Gloria Steinem pays tribute throughout to her mentors and those who shared their lives with her.The ending of the book is particularly touching.

FIRST SENTENCE: "I board a plane for Rapid City, South Dakota, and see a lot of people in black leather, chains and tattoos."

BOTTOM LINE: Highly recommended.Worth reading and re-reading.

DISCLAIMER: Invited by NetGalley to request and receive this title for an honest review.

Title: My Life on the Road
Author: Gloria Steinem
Genre: Memoir, Non-Fiction, Biography
Publisher:Random House
Rating: 4 out of 5 stars
No. of Pages: 304 pages
Copyright: October 27, 2015
ISBN-10: 0679456201
ISBN-13: 978-0679456209

Gloria Marie Steinem is an American feminist, journalist, and social and political activist who became nationally recognized as a leader and spokeswoman for the feminist movement in the late 1960s and early 70s. (from Wikipedia)

Saturday, October 31, 2015


The Alexandrite: A time-travel noirThe Alexandrite: A Time-Travel Noir by Rick Lenz
My rating: 4 of 5 stars

Every once in a while I am asked to review a book as opposed to the ones I request from NetGalley. Most of the time I am disappointed. The plotting and writing can be uneven. On the other hand I have sometimes discovered a gem I might otherwise have missed. That is certainly the case with this book by Rick Lenz.

The cover identifies The Alexandrite as 'a time travel noir'. I have read a few time travel stories with varying degrees of satisfaction, but time travel seems to be having a moment so I thought, "Why not?"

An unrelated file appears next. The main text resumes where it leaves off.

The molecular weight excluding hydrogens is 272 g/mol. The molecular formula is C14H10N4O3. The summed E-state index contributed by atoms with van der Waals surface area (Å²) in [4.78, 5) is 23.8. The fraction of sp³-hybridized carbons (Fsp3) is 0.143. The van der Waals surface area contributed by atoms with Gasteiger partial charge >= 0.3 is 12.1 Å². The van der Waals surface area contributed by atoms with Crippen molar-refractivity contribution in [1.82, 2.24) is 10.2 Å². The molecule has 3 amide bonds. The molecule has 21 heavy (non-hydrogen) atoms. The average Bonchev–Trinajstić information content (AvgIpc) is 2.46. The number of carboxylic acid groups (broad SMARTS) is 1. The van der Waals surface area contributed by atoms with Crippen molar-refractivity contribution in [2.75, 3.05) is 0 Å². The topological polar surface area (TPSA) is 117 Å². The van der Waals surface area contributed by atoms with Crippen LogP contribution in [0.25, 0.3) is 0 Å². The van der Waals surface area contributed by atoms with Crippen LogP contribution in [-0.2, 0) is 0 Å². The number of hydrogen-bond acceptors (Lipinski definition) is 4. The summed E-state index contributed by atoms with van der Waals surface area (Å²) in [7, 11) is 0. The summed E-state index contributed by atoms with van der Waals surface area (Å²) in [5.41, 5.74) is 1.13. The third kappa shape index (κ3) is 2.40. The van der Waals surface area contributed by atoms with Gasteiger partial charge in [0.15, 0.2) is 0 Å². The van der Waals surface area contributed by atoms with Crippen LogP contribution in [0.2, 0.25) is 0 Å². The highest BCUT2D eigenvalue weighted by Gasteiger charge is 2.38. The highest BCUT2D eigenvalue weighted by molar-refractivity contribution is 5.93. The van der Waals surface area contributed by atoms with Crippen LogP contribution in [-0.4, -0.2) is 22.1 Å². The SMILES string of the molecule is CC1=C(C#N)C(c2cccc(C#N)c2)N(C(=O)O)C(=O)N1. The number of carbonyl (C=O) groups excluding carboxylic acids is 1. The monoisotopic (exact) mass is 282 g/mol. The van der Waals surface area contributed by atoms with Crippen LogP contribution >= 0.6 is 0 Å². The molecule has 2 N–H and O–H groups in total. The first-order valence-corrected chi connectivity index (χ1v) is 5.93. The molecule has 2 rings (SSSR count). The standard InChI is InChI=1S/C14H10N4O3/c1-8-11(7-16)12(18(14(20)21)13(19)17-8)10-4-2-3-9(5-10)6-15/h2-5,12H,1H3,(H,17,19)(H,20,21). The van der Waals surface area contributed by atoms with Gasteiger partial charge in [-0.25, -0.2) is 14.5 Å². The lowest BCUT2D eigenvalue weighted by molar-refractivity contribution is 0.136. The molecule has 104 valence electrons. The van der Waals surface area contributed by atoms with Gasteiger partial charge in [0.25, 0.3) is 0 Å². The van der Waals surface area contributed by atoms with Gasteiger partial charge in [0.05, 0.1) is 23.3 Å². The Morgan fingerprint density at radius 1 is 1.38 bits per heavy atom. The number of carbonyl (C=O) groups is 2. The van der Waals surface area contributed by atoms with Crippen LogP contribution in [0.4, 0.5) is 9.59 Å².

My two basic requests of any book are interesting writing and something I haven't seen before. The Alexandrite fullfills that criteria and so much more. Rather than an imitation of any of the time travel stories with which I am familiar, it is a completely original, wonderful surprise.

THE STORY: Actor Jack Cade, is adrift. At 40, he has nothing to show but a life that is falling apart. He's having nightmares; he loses a part in a play that didn't even pay; and his wife feels they need time away from each other.

When a mysterious pawn ticket turns up in the mail, it redeems a valuable Alexandrite ring. The changing colors of the stone foreshadow the twists and turns that Jack's life will take.

Then an unexpected invitation to meet with a psychophysicist sends Jack traveling back in time where he not only meets Marilyn Monroe but gets himself killed several times before emerging to a better life.

WHAT I THOUGHT: Even though time travel is popular these days, Rick Lenz has fashioned a completely original story. His slightly off-track narrator confesses he is "barely holding it together" but he serves as an excellent guide through old Hollywood commenting on what has been replaced and what used to be.